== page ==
By the time Mark Sexton reaches the house he’s nearly an hour late. It should have been a clear run at that time of the morning but the traffic on the M40 was nose to tail, and the queue backed up all the way down the Banbury Road. And when he turns into Frampton Road there’s a builder’s truck blocking his drive. Sexton curses, slams the Cayenne into reverse and screeches backwards. Then he flings the car door open and steps out on to the street, narrowly missing a splatter of sick on the tarmac. He looks down in distaste, checking his shoes. What is it with this bloody city this morning? He locks the car, strides up to the front door, then digs into his pockets, looking for his keys. At least the scaffolding’s gone up now. The sale took far longer than expected, but it should still be done by Christmas, if they’re lucky. He lost out on an auction for a place on the far side of the Woodstock Road, and had to up his bid to get this one, but by the time he’s finished, it’ll be a bloody gold mine. The rest of the housing market might be treading water, but what with the Chinese and the Russians, prices just never seem to go down in this city. Only an hour from London and a top-notch private school for the boys only three streets away. His wife didn’t like the idea of semi-detached but he told her, just look at it – it’s bloody enormous. Genuine Victorian, four storeys above ground and a basement he plans to fit out as a state-of-the-art wine cellar and home cinema complex (not that he’s told his wife that yet). And only some old git living next door – he’s not going to be having many all-night parties, now is he. And yes, his garden is a bit of a state, but they can always stick up some trellis. The landscape designer said something about pleached trees. A grand a pop but it’s instant cover. Though even that won’t solve the problem out the front. He glances across at the rusting Cortina propped up on bricks outside number 33 and the three bicycles chained to a tree; the pile of rotting pallets and the black plastic sacks spilling empty beer cans on to the pavement. They were there the last time he came, two weeks ago. He’d shoved a note through the door asking the old git to get them moved. Clearly, he hasn’t.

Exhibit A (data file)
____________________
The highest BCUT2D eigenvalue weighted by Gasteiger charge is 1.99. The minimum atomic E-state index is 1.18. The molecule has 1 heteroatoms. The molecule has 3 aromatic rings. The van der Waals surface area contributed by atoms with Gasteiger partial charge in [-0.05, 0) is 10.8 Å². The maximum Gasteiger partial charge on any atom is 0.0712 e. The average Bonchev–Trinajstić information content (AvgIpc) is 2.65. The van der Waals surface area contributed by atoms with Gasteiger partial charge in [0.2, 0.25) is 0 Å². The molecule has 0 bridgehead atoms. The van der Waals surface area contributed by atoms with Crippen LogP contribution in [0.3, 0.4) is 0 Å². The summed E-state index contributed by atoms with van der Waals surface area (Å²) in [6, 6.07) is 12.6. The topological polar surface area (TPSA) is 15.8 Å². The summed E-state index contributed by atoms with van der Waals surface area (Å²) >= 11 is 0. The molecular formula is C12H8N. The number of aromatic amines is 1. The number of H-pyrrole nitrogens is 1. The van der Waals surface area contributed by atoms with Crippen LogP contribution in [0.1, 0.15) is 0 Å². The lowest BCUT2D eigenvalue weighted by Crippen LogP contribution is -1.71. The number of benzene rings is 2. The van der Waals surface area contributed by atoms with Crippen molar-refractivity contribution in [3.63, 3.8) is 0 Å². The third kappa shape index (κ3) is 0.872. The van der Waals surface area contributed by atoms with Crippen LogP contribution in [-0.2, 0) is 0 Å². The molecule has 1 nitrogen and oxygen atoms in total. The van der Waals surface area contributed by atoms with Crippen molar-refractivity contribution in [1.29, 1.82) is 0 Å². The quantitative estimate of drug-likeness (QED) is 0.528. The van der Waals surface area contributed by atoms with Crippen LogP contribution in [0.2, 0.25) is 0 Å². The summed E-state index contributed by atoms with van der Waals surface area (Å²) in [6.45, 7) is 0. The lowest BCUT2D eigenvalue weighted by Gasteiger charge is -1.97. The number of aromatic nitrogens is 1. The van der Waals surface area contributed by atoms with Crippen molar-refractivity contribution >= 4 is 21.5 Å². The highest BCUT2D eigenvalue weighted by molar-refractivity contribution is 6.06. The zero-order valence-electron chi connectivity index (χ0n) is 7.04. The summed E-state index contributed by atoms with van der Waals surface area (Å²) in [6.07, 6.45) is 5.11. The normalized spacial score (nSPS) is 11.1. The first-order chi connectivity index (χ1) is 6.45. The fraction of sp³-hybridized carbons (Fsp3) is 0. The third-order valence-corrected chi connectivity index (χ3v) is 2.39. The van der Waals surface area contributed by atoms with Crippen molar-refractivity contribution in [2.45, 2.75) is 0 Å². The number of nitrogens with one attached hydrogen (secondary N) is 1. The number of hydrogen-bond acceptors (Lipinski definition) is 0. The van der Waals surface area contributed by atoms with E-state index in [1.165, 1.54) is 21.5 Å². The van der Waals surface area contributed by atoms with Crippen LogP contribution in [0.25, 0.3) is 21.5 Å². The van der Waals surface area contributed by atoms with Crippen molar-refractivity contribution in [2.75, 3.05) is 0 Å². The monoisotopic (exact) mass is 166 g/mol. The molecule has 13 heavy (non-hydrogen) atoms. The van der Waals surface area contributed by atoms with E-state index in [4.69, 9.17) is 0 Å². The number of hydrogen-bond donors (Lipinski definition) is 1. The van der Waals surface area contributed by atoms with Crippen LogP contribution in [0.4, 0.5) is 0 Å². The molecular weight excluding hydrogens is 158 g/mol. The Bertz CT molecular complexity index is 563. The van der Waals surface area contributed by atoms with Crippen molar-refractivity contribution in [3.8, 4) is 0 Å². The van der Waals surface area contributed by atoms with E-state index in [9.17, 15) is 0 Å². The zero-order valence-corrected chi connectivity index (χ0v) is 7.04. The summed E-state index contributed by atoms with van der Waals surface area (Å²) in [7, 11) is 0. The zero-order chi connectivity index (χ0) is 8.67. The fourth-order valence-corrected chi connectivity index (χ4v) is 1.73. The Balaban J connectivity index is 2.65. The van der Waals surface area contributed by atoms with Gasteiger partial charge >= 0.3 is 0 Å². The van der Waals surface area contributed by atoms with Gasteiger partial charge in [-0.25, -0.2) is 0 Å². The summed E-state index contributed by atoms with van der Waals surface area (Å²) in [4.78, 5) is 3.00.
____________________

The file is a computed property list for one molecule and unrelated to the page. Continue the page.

The door opens. It’s Tim Knight, his architect, a roll of plans in hand. He smiles broadly and waves his client in.